Friday, January 23, 2009

Friday Links and Therapy

Lately I’ve had the experience of putting my hands on the computer keyboard, and having no words come out. The words are in my head, but they feel almost like a lead weight, and don’t slide easily from mind to hands. While in London, I wrote a number of short stories. But as I bring them up and try to polish them for the Web, they just appear to be all wrong. I can’t quite arrange the characters, I can’t make up my mind about the plot, I wonder if they’re all that interesting. It makes it hard to finish anything, though none of the stories are ever really finished, at least not in my mind.

I don’t like a day to go by without some kind of writing—I feel like I’ve missed something at the end of the day, and I wake up feeling depressed. It’s like driving in a windstorm—you may want to go fast, but you can’t. The wind pushes you back and forth, and you struggle to retain control of your vehicle, and are exhausted by the effort by the time you finally are able to stop again. Fortunately, when I stand back and look at these episodes, I know that things are constantly shifting outside my center, and that this too will pass. Everything seems like forever in the present moment.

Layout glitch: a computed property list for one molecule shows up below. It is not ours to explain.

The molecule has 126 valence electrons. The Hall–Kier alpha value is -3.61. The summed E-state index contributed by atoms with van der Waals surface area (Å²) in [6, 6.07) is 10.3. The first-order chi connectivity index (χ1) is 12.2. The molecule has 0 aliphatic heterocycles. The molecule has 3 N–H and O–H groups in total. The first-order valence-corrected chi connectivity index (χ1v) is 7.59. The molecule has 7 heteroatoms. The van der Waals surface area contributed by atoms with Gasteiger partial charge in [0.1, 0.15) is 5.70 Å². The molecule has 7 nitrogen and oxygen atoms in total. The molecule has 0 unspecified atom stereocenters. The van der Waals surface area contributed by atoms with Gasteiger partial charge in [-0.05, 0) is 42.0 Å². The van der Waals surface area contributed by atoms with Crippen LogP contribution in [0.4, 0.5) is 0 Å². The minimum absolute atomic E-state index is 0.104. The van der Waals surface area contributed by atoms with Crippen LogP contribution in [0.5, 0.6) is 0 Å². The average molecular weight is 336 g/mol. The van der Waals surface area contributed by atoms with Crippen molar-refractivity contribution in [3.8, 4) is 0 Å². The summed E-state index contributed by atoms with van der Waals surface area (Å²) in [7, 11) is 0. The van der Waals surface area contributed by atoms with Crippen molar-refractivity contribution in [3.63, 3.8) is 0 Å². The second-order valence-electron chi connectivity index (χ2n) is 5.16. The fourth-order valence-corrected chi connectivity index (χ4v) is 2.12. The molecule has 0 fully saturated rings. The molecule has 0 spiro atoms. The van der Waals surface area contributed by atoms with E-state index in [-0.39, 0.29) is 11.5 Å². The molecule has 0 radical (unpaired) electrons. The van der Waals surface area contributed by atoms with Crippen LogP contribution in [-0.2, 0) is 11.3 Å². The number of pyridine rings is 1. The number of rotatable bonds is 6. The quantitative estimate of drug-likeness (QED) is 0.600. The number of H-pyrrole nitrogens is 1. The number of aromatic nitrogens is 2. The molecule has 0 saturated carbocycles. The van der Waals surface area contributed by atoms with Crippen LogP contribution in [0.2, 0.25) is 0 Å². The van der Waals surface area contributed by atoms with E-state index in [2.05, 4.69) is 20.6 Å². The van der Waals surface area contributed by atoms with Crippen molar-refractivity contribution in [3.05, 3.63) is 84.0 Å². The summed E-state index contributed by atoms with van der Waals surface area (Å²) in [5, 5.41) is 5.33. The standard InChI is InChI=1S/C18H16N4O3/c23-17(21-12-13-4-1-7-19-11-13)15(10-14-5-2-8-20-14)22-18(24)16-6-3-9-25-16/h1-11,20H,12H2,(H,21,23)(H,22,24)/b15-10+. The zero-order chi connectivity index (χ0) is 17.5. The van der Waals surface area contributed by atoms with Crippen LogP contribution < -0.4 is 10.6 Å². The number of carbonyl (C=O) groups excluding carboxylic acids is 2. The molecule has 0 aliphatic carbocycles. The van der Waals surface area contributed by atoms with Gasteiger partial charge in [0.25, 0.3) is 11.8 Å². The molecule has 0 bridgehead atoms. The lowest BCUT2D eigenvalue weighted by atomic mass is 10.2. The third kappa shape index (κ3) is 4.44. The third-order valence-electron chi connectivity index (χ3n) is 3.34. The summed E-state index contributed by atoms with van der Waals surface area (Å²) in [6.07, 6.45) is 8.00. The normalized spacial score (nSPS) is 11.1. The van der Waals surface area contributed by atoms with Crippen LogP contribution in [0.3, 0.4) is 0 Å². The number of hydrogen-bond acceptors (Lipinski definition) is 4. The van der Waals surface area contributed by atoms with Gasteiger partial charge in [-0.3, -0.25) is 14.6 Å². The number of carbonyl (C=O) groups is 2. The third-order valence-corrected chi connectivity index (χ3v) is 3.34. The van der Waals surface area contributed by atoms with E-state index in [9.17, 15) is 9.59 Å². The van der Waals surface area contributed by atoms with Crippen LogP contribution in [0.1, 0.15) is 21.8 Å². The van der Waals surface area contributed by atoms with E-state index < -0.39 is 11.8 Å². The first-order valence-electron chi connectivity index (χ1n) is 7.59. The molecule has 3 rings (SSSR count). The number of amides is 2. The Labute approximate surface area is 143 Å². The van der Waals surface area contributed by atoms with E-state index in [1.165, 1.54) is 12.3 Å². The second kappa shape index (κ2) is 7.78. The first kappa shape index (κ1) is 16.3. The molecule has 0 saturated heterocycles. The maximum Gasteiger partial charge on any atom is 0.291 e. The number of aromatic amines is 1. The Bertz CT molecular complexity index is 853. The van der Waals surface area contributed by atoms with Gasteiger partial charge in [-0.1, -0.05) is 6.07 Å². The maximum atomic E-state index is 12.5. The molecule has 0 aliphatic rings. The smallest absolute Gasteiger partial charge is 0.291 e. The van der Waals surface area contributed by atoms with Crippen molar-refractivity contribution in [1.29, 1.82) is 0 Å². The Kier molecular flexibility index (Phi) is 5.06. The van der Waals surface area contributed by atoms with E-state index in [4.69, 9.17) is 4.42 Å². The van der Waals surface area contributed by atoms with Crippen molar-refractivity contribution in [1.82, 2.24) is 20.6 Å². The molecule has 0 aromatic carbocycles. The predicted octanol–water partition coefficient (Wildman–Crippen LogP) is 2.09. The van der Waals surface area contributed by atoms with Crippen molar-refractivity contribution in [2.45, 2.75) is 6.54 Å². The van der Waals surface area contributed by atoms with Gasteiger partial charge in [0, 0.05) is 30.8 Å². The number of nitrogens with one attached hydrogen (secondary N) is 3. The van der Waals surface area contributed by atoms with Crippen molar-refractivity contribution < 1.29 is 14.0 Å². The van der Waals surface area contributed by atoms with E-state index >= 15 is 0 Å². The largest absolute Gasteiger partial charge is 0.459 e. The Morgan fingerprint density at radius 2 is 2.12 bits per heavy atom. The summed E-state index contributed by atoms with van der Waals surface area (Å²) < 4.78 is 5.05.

In any case, I wanted to share a few interesting links:

The first is a new website called It’s absolutely brilliant, and I recommend that you add it to your feed aggregator toute suite. Created by Stephen Elliot, it provides reviews and commentary on books, art, and music that you would probably never hear about otherwise. I heard about it through the Mental Floss blog, and I’ve been hooked ever since.

The second is the SCADshorts site, which I hope gets some updates this year. There was a SCAD (Savannah College of Art and Design) short that made the blogosphere rounds last year. It was the May 2008 short featuring a girl and a large scary-looking pencil with a creepy smile. That gem of a film and its rather disturbing soundtrack got me to look at some of the other bizarre shorts being produced. The work is pretty amazing.

Lastly, I recommend looking at Karborn’s website. Karborn is an artist who also happens to be John Foxx’s son. I discovered his work via that connection, and his work is really staggering in its depth. I’ve always had a great admiration for those who can put onto canvas what I try to put into words. Art is so much more fluid than writing. Words often fall short of what can be conveyed in images, and I think his work is just amazingly deep—it stirs up something different every time I look at it.

Incidentally—I would mention in this crappy economic time that if you really support an artist or musician, you should BUY their stuff. Recently I bought John Foxx’s Cinemascope, even though I have some version of all of those songs somewhere else in my collection (though it does offer some great artwork as well). I’d heard some grumbling on the Web about why we need “another” compilation, but it’s simple economics. Musicians have bills and need money, just like everyone else, and that’s a difficult business to be in. So, show some economic support if you can.

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